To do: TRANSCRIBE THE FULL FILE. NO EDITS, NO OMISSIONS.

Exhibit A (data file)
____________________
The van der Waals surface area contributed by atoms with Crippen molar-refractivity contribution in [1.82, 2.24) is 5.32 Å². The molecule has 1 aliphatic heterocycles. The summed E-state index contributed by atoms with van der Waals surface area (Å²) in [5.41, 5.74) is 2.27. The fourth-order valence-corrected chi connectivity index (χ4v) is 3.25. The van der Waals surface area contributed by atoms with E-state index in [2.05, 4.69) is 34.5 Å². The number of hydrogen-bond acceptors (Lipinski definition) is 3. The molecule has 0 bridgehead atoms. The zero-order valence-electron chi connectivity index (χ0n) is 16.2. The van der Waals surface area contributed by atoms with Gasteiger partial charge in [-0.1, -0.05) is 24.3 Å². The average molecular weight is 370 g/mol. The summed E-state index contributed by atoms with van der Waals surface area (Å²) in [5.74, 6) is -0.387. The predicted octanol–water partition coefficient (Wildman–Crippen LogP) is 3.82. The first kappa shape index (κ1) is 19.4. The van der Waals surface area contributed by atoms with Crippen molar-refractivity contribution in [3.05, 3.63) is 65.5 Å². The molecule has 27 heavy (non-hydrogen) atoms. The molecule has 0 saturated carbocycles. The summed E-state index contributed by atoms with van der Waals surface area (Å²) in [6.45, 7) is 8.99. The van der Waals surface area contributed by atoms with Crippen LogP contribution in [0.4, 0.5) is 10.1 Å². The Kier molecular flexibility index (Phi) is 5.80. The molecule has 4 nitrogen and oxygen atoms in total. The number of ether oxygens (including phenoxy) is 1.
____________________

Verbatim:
The van der Waals surface area contributed by atoms with Crippen molar-refractivity contribution in [1.82, 2.24) is 5.32 Å². The molecule has 1 aliphatic heterocycles. The summed E-state index contributed by atoms with van der Waals surface area (Å²) in [5.41, 5.74) is 2.27. The fourth-order valence-corrected chi connectivity index (χ4v) is 3.25. The van der Waals surface area contributed by atoms with E-state index in [2.05, 4.69) is 34.5 Å². The number of hydrogen-bond acceptors (Lipinski definition) is 3. The molecule has 0 bridgehead atoms. The zero-order valence-electron chi connectivity index (χ0n) is 16.2. The van der Waals surface area contributed by atoms with Gasteiger partial charge in [-0.1, -0.05) is 24.3 Å². The average molecular weight is 370 g/mol. The summed E-state index contributed by atoms with van der Waals surface area (Å²) in [5.74, 6) is -0.387. The predicted octanol–water partition coefficient (Wildman–Crippen LogP) is 3.82. The first kappa shape index (κ1) is 19.4. The van der Waals surface area contributed by atoms with Crippen molar-refractivity contribution in [3.05, 3.63) is 65.5 Å². The molecule has 27 heavy (non-hydrogen) atoms. The molecule has 0 saturated carbocycles. The summed E-state index contributed by atoms with van der Waals surface area (Å²) in [6.45, 7) is 8.99. The van der Waals surface area contributed by atoms with Crippen LogP contribution in [0.4, 0.5) is 10.1 Å². The Kier molecular flexibility index (Phi) is 5.80. The molecule has 4 nitrogen and oxygen atoms in total. The number of ether oxygens (including phenoxy) is 1.